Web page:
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Voice / online resource (None) 1946-1986, January 01, 1955, Image 1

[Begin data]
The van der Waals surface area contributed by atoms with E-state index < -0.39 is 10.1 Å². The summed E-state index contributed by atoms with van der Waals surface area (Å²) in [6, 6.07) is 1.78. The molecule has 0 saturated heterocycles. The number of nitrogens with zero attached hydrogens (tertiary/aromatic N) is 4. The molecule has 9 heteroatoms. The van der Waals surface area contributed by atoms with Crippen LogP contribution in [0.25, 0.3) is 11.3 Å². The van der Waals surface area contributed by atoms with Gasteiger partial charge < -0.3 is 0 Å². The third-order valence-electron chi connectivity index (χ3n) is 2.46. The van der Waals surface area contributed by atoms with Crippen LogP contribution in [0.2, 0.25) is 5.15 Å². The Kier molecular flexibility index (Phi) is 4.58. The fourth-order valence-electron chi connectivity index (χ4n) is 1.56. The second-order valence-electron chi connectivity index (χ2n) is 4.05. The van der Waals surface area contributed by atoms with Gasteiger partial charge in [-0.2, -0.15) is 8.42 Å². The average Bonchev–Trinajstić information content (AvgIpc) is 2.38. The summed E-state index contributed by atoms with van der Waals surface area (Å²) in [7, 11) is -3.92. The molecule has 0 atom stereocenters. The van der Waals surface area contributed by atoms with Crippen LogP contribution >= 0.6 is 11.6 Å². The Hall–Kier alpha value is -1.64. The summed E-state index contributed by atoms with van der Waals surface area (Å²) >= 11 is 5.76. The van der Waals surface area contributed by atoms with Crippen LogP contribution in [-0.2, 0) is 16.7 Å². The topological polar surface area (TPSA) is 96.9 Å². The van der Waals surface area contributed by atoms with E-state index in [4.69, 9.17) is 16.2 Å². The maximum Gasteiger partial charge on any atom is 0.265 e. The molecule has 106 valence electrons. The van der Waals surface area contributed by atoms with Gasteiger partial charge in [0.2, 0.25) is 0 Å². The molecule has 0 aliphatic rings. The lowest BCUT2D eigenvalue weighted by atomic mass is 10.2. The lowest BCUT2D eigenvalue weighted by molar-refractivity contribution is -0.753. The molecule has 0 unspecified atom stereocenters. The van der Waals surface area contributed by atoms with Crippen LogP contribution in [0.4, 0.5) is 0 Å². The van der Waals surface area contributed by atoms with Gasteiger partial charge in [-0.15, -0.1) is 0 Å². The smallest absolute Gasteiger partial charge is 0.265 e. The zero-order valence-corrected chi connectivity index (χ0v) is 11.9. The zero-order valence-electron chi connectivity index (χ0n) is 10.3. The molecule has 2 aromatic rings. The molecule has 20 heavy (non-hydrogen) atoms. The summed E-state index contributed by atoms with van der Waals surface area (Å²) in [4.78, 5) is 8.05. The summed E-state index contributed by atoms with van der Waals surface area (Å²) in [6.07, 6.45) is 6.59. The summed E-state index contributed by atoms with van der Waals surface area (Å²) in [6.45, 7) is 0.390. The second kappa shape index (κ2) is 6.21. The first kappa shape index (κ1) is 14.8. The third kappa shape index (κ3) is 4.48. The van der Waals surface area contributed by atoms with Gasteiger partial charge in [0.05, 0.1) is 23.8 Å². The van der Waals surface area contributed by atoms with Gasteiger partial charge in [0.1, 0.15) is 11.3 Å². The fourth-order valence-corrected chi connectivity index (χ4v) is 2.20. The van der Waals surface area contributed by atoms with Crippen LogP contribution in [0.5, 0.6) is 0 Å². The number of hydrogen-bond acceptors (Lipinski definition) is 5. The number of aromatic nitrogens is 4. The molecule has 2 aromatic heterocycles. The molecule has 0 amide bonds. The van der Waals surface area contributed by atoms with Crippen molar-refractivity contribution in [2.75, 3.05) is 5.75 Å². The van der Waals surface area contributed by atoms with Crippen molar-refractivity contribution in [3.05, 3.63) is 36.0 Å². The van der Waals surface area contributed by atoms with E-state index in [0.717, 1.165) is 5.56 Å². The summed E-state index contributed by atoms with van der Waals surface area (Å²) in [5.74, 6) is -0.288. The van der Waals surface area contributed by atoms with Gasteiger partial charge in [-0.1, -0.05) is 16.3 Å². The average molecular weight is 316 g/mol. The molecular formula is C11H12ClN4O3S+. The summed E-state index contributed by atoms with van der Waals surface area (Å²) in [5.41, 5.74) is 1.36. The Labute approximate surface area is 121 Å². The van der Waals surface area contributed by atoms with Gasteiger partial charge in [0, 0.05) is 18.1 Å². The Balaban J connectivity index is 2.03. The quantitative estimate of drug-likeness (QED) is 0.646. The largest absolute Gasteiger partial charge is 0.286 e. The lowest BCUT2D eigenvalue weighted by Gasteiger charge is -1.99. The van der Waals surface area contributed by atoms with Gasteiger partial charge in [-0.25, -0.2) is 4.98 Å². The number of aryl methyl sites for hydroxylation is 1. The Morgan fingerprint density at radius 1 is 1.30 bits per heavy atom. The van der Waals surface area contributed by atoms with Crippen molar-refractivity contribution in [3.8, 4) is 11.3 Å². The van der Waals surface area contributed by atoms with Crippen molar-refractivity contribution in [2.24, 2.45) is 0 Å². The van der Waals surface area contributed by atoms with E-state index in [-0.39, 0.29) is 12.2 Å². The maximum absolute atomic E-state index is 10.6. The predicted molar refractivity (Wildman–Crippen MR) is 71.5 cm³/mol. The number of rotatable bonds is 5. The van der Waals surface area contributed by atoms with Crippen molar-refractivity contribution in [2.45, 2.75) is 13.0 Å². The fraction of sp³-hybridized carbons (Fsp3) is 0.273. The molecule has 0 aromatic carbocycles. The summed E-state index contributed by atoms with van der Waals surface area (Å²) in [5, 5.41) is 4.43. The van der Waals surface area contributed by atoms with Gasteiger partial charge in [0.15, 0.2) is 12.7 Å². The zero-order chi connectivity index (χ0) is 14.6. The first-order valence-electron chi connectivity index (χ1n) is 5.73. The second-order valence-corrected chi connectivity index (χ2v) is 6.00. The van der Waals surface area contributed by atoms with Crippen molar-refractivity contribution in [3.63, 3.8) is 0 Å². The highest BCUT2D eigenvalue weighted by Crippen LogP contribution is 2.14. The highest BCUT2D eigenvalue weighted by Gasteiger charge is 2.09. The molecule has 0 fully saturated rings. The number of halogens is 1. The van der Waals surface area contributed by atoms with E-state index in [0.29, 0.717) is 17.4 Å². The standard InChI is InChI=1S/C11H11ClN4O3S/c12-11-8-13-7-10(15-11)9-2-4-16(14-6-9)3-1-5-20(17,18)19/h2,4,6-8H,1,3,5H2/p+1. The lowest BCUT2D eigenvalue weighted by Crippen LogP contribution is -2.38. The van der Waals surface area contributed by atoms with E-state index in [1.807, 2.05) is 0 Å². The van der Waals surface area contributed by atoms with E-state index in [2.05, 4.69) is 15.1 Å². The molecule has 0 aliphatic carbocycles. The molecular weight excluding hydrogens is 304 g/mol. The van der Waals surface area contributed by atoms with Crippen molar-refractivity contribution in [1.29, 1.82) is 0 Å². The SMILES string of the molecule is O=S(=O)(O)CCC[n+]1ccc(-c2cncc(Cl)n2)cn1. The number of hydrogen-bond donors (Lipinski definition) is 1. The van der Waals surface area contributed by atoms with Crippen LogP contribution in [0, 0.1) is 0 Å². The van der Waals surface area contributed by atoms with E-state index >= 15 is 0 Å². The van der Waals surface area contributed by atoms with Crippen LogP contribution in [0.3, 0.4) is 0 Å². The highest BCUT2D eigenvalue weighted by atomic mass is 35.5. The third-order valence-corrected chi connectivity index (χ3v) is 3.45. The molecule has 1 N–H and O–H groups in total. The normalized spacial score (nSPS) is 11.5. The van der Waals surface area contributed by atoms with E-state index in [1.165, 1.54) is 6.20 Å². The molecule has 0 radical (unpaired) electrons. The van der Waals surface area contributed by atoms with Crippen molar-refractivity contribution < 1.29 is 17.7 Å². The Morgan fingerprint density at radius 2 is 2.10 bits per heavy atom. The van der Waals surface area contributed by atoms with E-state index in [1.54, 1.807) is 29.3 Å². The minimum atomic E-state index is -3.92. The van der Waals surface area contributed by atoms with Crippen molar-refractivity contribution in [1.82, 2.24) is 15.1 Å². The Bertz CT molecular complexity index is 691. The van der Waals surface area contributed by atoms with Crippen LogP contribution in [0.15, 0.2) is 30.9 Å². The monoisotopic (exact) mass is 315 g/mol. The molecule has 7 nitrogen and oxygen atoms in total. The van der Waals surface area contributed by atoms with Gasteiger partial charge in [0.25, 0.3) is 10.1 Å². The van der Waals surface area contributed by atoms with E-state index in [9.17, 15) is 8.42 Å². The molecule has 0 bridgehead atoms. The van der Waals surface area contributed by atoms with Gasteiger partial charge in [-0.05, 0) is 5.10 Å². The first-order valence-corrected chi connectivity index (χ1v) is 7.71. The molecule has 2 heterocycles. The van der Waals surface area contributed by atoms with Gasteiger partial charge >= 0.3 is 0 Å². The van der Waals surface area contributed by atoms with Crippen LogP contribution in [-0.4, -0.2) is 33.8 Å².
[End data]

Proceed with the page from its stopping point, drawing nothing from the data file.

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archives Feb. 20-Doctor and Mrs. Sher wood Eddy THE VO ''DIGEST OF STUDENT OPINION” March 18 Hazel Scott VOLUME 9, NUMBER 2 FAYETTEVILLE, STATE TEACHERS COLLEGE FAYETTEVILLE, N. C.. JAN., 1955 Performing in magnificient voice for Its annual Christmas Concert is the remarkable choir of Fayette ville State Teachers College under the direction of Miss Mary E. Terry. The choir sang the Christmas portion of Handel’s “Messiah” with such fervor that many eyes w^ere glistening with tears. Christmas Concert The annual Christmas Concert sponsored by the Fayetteville State Teachers College choir of 62 voices was staged in the school’s new auditorium on Sunday even- ing, December 12. Presented under the direction of Mary E. Terry, chairman of the Area of Music and Fine Arts, the program was warmly received by a fine audience of music lovers from the campus and the city of Fayette ville. Among the numbers presented with beauty and charm were an English folk song, “Pat-A-Pan,” with drum accompaniment by Harold Macher, and “Deck the Hall,” an old Welsh air. The per formance was heightened by the appearance of Willie Williams who played four trumpet numbers—■ “Silent Night,” “Hark! the Herald Angels Sing,” “O Come, All Ye Faithful,” and “O Little Town of Bethlehem.” Effectively present ed also were the Christmas por tions of Handel’s “The Messiah.” The concert was closed with the singing of the ever-popular num ber, “The Hallelujah Chorus.” Soloists were Grace Brunson, soprano; Etta Williams, contralto; Robert Hopkins, tenor; and Rob ert Williams, baritone. Lorena Pitt and Charles Rogers were at the piano and Mrs. Sylvia W. Payne, of the Area of Music and Fine Arts, was at the organ. Dr. M. W. Johnson College Day Guest The fourth annual “State CoL lege Day” was celebrated at the Friendship Baptist Church, 400 Campbell Ave., with the Rev. L. J. Shipman as pastor on Sunday, Nov. 21 at the morning exercises. The speaker for this .special service was Dr. Mordecia W. Johnson, President of Howard University, and one of the country’s foremost clergymen and platform speakers. Introduced by Dr. J. Ward Sea- brook. President of the Fayette ville State Teachers College, Dr. .Johnson spoke with characteristic powi?'r and parne'''tDf,SR to a c^pa- city audience. .The college choir, directed by Miss Mary E. Terry, furished the music. “State College Day” was con ceived by the Reverend L. J. Ship man as a means of enriching the Christian life of students away from their home churches and of effecting a close tie-up between college and community. Likewise was Dr. Johnson the speaker at the afternoon vesper services at the college where stu dents, faculty, and towns folk con stituted an overflow audience. The college choir entertained with a musical program at the evening services at the Friend ship Church. The committee in charge of the “State College Day” program in cluded Marian McCoy, chairman, Lucy J. Blanche, Lola M. Blue, Sallie Baker, C. E. Curtis, Fannie McLaurin, Hattie Smith, Leary Williams, J. W. Henegan, Maurice Hayes, Obe Ford, Clifton Thomas, James Hair, and Dorothy Welch. 0^ One of the many events sponsored by the Art Department, under the direction of Miss Eaton and Mrs. Chick, was the explanation of Raphael’s “Sistine Madonna” explained in dialogue by Johnnie Petti- ford and Mrs. Winnifred Shaffer. HELP! HELP! For quite some time the editors and staff have been begging for news for the VOICE. Countless pleas have gone virtually unan swered. Why? Don’t you want news of interest when you receive your paper? Don’t you want to know what’s happening all over your campus? If so, why not endeavor to give us your full support? You are the campus, and .you create the hap penings, so let us know about them so we can let everyone know. This is your paper, the medium tliryu.t:': f.vliii’h you i-n-fr? yir>'" opinions on campus problems or world problems. This is your golden opportunity; use it. —-Harriette Lockhart Delta Float Best Delta Xi Chapter of the Delta Sigma Theta Sorority began its activities for the year 1954-55 with a call meeting, Preparations were made for a successful “Kitty Party,” which was held on October 8. in the basement of Bickett Hall for all freshmen women and new students. Marian Porter, present secretary of Delta Xi Chapter, attended the National Convention for Delta, which was held in New York City August 16-20, 1954. Vera Mills received the Delta Scholarship Award, which is given to an eligible freshman student each year. The Deltas’ float, whose theme was “Intelligence is the Torch of Wisdom,” won first place in the Homecoming Parade, Lelia Thompson was selected the Omega Sweetheart for the year 1954-55, She was also the Maid of Honor to “Miss Homecoming.” Since the spring, Delta Xi Chap ter has added to its roster eight neophytes. These neophytes are as follows: Betsy Currie, Julia Kelly, Mavis Jones, Vera Mills, Annie Wells, Florine Williams, and Shirley Wynn. Delta Xi Chapter observed Na tional Book Week by presenting the book “The Story of Fayette ville” by John A. Oates to the Library. The officers are Lelia Thompson, president; Eliza Bullock, vice pres ident; Marian Porter, recording secretary; Ethel Holden, corresp onding secretary; Nellie Costen, treasurer. Delta Xi Chapter plans many in teresting activities for the remain ing school year with Mrs. C. Bond replacing Miss L. Murphy as its advisor. —Ann Clark Dew, journalist INTEGRATION'S NOT NEW! Dr. A. A. George of our faculty delivered a most interest ing and stirring speech to the college family during a recent chapel program. Among the many interesting points he de livered were the following: While the topic of integration of educational facilities is being over worked to the point of becoming hackneyed, and everybody who is concerned with it is apprehensive, even frankly frightened in many instances, there are facets to the problem that cannot be overem phasized. First, this is not the first time that integration has been tried in the U.S.A. In fact, both the pub lic school system of the South and the leadership in professional edu cation had their origin among Negroes. FSTC is the oldest teach ers training institution in the South for any race. The first pro fessional curriculum in education on the four-year level (now the accepted mode) was framed by our president. Dr. Seabrook, about 1919, and has become the pattern for the entire South in colleges for both races. Some white students attended colleges primarily for Negroes and vice-versa during the Reconstruction Period. Secondly, this situation has re versed itself so that today the leadership does not come from Negroes; our educational practices are largely imitative, and for the Hope of the World The Reverend Dr. Samuel Howe, pastor of Highland Presbyterian Church, spoke to our college fam ily about his visit to the World Religious Conference held in Evanstone, 111. Rev, Howe gave us a> wonderful and vivid picture of the conference and its highlights. The topic was “We Intend to Stay Together—Nothing Can Sep arate Us from Christ.” The President of the United States and Dr. Benjamin Mays were among the very prominent speakers at the conference. Rev. Howe gave the following conclusive points resulting from the conference: (1) the world is lost, (2) Christ is the hope of the world, and, (3) Christ is the ONLY liope of the world. Rev. Howe left with us a warm and vivid picture of the confer ence. most part, Negro students are de nied full participation in the American educational set-up. A large part of this defection is due to the groundless myths of race pride which grew out of the suc- Dr. Arthur George cesses of certain members of the race, the laziness and lack of po litical adeptness of certain so- called leaders of the past, and the trend on the part of the Negro masses to ^^riut 'tiie co,il''t?ils” oV' those who have risen above them. We have Marian Andersorj!, Ralph Bunches, Jackie Robinsons, and Lena Hornes who have succeeded because they neither think nor act like Negroes. In their stories we find the lesson which will aid in our complete integration. Third, if we are to be integrated, we must set a goal and stick to it, realizing that while we may not be able to succeed at many things there are some at which we can achieve. We must set out to better the best competition we can locate. We must remove the “chip from our shoulder” and remember that we will be expected to produce more than the next fellow in order to receive the same acclaim. We must learn how to think and act like Americans first, and we will then be integrated completely into the great American ideal of demo cracy. The Deltas are very proud to be the winners of the first prize, given to the prettiest float, in the Homecoming parade. Nettie Costen, rep resenting finer Delta womanhood, is shown smiling on the attractive ly decorated red and white float which was driven by Jessup Melvin. Same Jones, injured, was allowed to go along as “bodyguard.”